A couple of days ago, I translated a denunciation by Venezualan acting president, Nicolás Maduro, of a Salvadoran terrorist cell believed to be working for his opponent, Henrique Capriles Radonski. Today, the president of El Salvador is doing his part to help his Venezuelan counterpart get to the bottom of it all:
Salvadoran president Mauricio Funes ordered an investigation into the denunciations of the government of Venezuela into the participation of sectors of the Salvadoran right-wing in plans to destabilize the South American country, which is in the midst of an election campaign.
“We will investigate the denunciation by president Maduro of a plan to assassinate him,” said Funes, during an interview with the Mundo Fox Informa channel.
“The least we can do, as a friendly government, is to initiate an investigation to determine the existence or non-existence of these criminal structures,” he added, according to the digital newspaper, La Página.
Funes informed that he had asked his foreign minister, Hugo Martínez, to “ask the Venezuelan foreign ministry and intelligence services to pass on all the information brought forward by President Maduro when he made this statement.”
“Maduro strikes me as a serious person, and for that reason, not one to make a denunciation just for the sake of doing so,” said the president, and added that the denunciations are related to an important Salvadoran deputy, Roberto D’Aubuisson.
“Son of the founder of the ARENA party (Roberto D’Aubuisson Arrieta), who, in the past, was involved with death squads and the assassination of Oscar Arnulfo Romero. The son of the deputy D’Aubuisson was killed in Guatemala by assassins linked to narcotrafficking,” said the president.
Funes also announced that he had instructed the National Civil Police (PNC) to start an official investigation, “so that if we have to go to court with it, we will,” he said.
Funes recognized that El Salvador has a past history of involvement “in this type of terrorist actions”, such as those in which Luis Posada Carriles took part, one of those denounced by Venezuela.
Funes also recalled that there had been plans to assassinate Fidel Castro, then president of Cuba, in Panama during the Ibero-American Summit of 2000, by a terrorist group commanded by Posada Carriles.
“Where did Posada Carriles depart from? From here, in El Salvador. Who provided him with an identification card and a passport so he could travel as a Salvadoran? Authorities and functionaries of the ARENA party, which ruled this country at the time,” Funes said.
“How did Posada Carriles get around here? With vehicles and safe houses provided by ARENA, at the time that ARENA ruled here, during the reign of former president Francisco Flores,” Funes added. “Therefore, with those antecedents, we have something to investigate.”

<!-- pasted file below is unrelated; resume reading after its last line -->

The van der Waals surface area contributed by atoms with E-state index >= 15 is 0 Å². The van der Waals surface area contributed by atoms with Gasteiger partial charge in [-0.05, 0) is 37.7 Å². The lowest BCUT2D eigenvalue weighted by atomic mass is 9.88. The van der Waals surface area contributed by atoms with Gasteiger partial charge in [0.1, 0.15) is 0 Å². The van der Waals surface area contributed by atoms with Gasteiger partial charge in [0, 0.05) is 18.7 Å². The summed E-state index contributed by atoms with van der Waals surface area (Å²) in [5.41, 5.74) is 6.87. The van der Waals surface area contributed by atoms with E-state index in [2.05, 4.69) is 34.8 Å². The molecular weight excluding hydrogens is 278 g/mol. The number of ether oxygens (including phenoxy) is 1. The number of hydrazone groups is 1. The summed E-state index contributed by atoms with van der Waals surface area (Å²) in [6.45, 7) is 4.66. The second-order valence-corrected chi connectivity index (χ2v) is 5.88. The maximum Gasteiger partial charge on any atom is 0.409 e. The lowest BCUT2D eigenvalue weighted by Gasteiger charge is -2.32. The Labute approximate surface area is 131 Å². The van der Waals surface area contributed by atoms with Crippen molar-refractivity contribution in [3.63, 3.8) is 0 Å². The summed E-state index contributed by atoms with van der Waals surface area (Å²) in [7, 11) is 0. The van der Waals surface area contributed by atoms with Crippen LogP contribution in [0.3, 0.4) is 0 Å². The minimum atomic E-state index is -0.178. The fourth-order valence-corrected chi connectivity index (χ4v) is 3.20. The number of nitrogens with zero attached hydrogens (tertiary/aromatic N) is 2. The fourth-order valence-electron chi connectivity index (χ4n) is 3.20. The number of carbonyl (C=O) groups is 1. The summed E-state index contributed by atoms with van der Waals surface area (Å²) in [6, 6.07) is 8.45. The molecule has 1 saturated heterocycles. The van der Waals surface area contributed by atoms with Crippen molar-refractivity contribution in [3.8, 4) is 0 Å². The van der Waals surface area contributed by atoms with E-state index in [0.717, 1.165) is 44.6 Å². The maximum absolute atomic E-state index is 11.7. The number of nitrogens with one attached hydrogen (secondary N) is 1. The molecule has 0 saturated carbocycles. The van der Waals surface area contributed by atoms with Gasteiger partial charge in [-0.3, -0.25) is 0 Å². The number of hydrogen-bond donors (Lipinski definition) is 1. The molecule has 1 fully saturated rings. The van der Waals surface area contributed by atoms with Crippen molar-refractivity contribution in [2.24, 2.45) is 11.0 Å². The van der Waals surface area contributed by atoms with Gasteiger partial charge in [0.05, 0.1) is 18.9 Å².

Funes says that the least that could be done responsibly “if those groups have operated in the past with the intent of sabotaging the internal processes of Cuba, and if they also tried in the past to assassinate the president of Cuba, if there are Salvadoran prisoners in Cuba for placing explosive charges in hotels.”
Funes said that another Salvadoran, Francisco Chávez Abarca, was arrested in Venezuela when he was identified for trying to provoke an attempt on the life of president Hugo Chávez.
El Salvador has a lot of reckoning yet to be done, clearly, for its right-wing death-squad past. Funes’s own party was one of the squads’ targets back then, so it stands to reason that there is no love lost between him and ARENA. And the D’Aubuisson family, too, remains a regional threat, as active meddlers in foreign politics.
As for Luis Posada Carriles, he’s still living illegally in Florida, totally untouched and totally in the face of local authorities. Whereas any other Latin American coming in illegally would have faced prompt deportation, the right-wing ex-Cuban Posada is being mollycoddled something shameful. And I don’t think it’s because he’s an old man and frail, either. He’s well enough to parade the streets in broad daylight whenever there’s an anti-Castro march or demonstration going on. He’s not the least bit afraid to show his blotchy, pitted face, because he knows the authorities won’t touch an old CIA asset, no matter how big an embarrassment he gets to be.
Or, in the case of his latest attempt on the life of a Venezuelan leader friendly with the Brothers Castro, an ongoing diplomatic liability and a threat to hemispheric public safety.